British Prime Minister David Cameron announces plan to cut the number of troops in Afghanistan by almost a half by the end of next year, local media reported.
David Cameron told the House of Commons on Wednesday that almost 3,800 British troops will return home during 2013, reducing the strength of the UK force in Afghanistan from 9,000 to 5,200, British media reported.
The Prime Minister described the partial withdrawal as a prelude to eventual pullout of the British military personnel from the South Asian country towards the end of 2014.
“We have two decisions to make. First of all, the decision about the drawdown of troops between now and the end of 2014”, he told the MPs.
“What the defence secretary [Philip Hammond] will announce is that because of the success of our forces and the Afghan National Security Forces, and the fact that we are moving from mentoring at a battalion level to mentoring at a brigade level by the end of 2013, we will be able to see troops come home in two relatively even steps – 2013 and 2014 – leaving probably around 5,200 troops after the end of 2013, compared with the 9,000 that we have now”, the Prime Minister explained.
“In terms of post-2014, we haven’t made final decisions yet. We’ve said very clearly – no-one in a combat role, nothing like the number of troops there are now. We’ve promised the Afghans that we will provide this officer training academy that they’ve specifically asked for. We are prepared to look at other issues above and beyond that, but that is the starting baseline”, Cameron added.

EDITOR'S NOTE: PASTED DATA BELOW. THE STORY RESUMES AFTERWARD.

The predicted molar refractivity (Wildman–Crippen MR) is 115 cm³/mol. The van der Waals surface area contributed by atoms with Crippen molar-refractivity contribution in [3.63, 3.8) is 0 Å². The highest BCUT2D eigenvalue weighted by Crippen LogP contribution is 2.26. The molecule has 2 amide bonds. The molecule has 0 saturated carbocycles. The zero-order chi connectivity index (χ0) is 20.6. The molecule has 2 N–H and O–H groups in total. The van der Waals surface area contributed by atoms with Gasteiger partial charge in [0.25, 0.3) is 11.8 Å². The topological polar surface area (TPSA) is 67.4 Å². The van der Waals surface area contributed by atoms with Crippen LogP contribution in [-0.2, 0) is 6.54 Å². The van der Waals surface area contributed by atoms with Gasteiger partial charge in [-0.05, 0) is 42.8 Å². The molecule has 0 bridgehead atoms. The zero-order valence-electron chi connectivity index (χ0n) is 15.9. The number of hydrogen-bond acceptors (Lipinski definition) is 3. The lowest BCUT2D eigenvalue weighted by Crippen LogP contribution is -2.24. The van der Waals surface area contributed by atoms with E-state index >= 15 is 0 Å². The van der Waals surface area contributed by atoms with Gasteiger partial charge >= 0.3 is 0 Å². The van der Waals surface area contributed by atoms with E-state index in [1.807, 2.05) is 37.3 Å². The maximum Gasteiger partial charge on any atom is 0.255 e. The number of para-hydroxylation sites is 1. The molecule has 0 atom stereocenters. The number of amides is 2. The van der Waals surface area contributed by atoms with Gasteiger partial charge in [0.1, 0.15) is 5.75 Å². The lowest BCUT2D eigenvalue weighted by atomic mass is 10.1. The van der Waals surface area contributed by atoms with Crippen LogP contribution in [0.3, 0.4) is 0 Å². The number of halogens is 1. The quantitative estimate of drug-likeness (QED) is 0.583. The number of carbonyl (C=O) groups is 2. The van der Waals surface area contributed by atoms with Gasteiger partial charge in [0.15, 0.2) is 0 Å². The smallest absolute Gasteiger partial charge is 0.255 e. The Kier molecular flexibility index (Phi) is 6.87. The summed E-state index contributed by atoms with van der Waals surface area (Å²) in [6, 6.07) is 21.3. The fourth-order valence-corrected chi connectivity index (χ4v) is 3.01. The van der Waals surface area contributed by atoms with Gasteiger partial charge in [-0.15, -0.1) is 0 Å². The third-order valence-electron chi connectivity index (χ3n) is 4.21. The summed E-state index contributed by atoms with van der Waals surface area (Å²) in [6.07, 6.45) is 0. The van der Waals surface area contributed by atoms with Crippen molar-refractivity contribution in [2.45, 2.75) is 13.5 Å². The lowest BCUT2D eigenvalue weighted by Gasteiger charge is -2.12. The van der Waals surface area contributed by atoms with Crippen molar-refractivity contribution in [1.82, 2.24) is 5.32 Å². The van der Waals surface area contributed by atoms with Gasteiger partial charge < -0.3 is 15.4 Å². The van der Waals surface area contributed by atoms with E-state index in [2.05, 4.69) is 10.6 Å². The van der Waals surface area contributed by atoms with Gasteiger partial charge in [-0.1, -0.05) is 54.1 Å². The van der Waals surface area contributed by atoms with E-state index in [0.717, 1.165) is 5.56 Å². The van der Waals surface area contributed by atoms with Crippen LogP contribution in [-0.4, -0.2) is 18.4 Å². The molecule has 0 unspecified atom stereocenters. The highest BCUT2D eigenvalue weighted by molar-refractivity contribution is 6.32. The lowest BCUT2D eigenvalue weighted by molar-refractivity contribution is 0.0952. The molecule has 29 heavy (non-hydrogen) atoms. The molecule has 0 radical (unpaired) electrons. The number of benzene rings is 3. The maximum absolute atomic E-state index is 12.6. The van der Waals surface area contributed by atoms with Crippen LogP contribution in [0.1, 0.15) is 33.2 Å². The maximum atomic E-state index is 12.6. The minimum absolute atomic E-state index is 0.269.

The Defence Secretary later told MPs that the UK was able to drawdown troops’ numbers in Afghanistan because of the “rapidly improving” capability of the home-grown Afghan National Security Forces, which are now expected to take over security responsibility for the whole of the country in the middle of 2013.
The drawdown of UK personnel was in line with the policy of the Nato-led International Security Assistance Force, said Hammond.